Why the baked chip may not be good for your liver

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The liver is a vital organ that regulates metabolism and is essential for the release, storage, and detoxification of both endogenous and foreign chemicals. On the one hand, processed food is frequently known for its high energy density and poor nutritional content. These ingredients include salt, sugar, oils and other fats, including saturated fats like palm oil, as well as antioxidants, stabilisers and preservatives.

The issue with baked goods and chips is that they frequently include excessive amounts of sugar, salt, and fat to up the flavour quotient. This frequently results in a significant buildup of fat within it and predisposes the person to the metabolic syndrome, which is characterised by high cholesterol, sugar levels that are above normal, a risk of developing liver cirrhosis, and even cancer. Foods rich in refined carbohydrates and sugar can be problematic for the liver.

Soft drink consumers are more prone to developing non-alcoholic fatty liver disease (NAFLD) than other people. Some packaged meals and baked goods include trans fats, which are man-made fats. (They are identified as components that have been “partially hydrogenated”). You are more prone to putting on weight if you eat a diet high in trans-fats. That is harmful to your liver. Check the ingredients list. Even while it may say zero trans fat, there could still be a tiny amount, and over time, that adds up.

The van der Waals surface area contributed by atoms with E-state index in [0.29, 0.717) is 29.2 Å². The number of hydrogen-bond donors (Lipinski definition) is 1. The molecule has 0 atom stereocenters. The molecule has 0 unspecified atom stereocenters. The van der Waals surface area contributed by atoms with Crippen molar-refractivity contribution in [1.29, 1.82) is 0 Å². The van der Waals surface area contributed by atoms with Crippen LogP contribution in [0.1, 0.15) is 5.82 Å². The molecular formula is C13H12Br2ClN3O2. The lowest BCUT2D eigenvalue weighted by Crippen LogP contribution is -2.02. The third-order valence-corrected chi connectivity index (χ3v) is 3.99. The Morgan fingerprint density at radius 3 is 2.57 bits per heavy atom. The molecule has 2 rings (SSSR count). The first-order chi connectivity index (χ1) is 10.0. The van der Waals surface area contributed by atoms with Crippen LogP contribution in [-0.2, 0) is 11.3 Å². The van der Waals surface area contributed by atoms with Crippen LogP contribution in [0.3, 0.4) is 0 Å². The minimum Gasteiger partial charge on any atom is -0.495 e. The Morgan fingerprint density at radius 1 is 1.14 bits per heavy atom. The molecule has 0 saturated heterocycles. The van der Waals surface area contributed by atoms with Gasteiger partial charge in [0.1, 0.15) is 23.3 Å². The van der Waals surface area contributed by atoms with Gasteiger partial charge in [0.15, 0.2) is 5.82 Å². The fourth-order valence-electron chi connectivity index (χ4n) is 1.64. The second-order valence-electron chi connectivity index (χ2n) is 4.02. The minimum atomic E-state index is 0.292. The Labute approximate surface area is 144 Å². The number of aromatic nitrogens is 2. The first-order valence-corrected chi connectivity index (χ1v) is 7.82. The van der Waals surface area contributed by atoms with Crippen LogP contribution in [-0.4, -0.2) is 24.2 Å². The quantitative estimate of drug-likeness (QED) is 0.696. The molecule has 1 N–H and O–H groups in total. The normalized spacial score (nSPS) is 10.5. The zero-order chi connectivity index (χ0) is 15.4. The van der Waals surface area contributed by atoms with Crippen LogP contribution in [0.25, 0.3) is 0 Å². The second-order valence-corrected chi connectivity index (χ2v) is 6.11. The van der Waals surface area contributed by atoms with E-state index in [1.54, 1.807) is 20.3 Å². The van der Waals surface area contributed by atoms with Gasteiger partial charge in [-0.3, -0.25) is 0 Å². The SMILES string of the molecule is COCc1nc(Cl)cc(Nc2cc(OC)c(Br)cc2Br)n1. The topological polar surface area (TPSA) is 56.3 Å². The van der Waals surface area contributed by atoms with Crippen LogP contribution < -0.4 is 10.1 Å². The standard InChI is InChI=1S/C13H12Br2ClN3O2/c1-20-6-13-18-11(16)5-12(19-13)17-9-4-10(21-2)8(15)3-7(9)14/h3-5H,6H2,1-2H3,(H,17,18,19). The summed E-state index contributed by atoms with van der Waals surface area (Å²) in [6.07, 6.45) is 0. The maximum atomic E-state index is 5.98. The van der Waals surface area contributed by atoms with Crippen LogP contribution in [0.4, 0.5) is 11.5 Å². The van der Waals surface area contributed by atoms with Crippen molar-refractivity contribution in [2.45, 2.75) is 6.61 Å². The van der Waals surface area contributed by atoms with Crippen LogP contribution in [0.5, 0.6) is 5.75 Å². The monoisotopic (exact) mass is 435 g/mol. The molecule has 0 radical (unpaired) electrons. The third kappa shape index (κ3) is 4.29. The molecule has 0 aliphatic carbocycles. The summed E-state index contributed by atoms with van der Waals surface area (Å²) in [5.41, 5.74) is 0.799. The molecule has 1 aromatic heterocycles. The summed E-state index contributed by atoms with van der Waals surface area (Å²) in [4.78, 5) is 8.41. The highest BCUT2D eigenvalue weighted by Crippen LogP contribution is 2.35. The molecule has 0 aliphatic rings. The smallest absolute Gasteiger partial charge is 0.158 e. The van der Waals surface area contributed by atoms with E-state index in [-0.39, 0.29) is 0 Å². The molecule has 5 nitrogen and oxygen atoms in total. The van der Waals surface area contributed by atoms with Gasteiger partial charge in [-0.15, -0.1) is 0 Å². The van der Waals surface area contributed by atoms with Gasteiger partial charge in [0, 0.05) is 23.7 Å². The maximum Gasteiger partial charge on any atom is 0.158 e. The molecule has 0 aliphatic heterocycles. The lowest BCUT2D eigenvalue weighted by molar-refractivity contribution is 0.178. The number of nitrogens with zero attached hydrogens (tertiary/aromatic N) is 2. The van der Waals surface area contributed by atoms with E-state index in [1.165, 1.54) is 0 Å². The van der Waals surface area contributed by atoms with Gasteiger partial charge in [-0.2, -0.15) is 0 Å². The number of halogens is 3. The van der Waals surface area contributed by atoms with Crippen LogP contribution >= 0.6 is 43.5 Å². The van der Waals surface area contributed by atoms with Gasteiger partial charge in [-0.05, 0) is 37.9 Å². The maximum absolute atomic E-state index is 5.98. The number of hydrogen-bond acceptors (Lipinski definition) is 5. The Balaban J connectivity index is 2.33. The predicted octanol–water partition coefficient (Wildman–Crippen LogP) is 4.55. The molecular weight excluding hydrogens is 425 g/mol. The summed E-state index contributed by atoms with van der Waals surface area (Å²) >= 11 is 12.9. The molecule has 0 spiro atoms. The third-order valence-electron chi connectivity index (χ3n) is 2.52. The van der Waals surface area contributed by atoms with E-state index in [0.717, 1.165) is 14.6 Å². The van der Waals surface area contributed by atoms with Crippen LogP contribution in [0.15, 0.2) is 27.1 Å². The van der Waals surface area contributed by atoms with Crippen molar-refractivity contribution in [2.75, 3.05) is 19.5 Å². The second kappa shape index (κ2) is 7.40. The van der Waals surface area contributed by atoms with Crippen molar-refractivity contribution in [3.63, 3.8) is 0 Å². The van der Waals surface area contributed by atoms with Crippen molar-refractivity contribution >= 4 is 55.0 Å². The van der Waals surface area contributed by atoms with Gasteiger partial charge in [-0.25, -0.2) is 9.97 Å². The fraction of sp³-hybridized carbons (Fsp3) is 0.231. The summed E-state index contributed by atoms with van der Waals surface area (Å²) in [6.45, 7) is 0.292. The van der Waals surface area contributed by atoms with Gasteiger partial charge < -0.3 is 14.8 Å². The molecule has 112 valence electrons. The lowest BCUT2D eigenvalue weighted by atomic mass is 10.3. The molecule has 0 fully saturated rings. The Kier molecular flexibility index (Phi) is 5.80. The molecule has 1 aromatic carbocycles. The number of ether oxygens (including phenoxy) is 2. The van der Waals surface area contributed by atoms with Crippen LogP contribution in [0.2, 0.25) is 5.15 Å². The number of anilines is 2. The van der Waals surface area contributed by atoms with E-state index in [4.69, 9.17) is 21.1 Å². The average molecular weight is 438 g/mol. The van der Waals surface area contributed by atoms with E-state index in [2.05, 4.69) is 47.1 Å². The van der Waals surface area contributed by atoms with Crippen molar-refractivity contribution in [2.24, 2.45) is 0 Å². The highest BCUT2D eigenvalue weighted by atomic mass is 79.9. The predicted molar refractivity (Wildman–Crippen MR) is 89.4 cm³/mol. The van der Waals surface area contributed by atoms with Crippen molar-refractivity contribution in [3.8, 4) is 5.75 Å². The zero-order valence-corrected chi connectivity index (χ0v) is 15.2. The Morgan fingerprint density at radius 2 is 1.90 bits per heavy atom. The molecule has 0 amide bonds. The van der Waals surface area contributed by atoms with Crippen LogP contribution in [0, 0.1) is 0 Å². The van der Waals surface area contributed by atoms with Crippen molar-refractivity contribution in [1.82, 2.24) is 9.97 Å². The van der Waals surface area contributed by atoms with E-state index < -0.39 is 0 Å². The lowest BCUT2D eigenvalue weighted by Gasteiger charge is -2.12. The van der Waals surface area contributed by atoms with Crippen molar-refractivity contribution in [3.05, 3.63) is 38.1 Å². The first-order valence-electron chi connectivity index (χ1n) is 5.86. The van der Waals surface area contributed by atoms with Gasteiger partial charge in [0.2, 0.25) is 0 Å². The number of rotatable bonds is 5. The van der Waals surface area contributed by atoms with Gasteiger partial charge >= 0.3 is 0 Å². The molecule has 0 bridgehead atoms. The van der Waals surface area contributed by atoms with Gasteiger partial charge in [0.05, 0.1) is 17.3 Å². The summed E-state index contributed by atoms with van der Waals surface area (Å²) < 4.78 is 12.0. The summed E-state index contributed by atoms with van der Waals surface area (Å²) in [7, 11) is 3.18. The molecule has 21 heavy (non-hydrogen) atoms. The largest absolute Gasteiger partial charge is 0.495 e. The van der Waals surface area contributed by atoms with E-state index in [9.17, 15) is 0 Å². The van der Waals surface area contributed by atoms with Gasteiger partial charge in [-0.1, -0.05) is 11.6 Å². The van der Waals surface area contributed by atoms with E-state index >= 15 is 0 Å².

One good strategy for snacking is to bring  some wholesome munchies to work with you. Try a single-serve packet of nut butter with an apple or a mini-cup of hummus with sugar snap peas. This stresses on the importance of eating home-made food and non-processed or minimally-processed food, such as vegetables, fruit, seeds, nuts, pulses, unsweetened milk products, fish, chicken, and non-processed meats.





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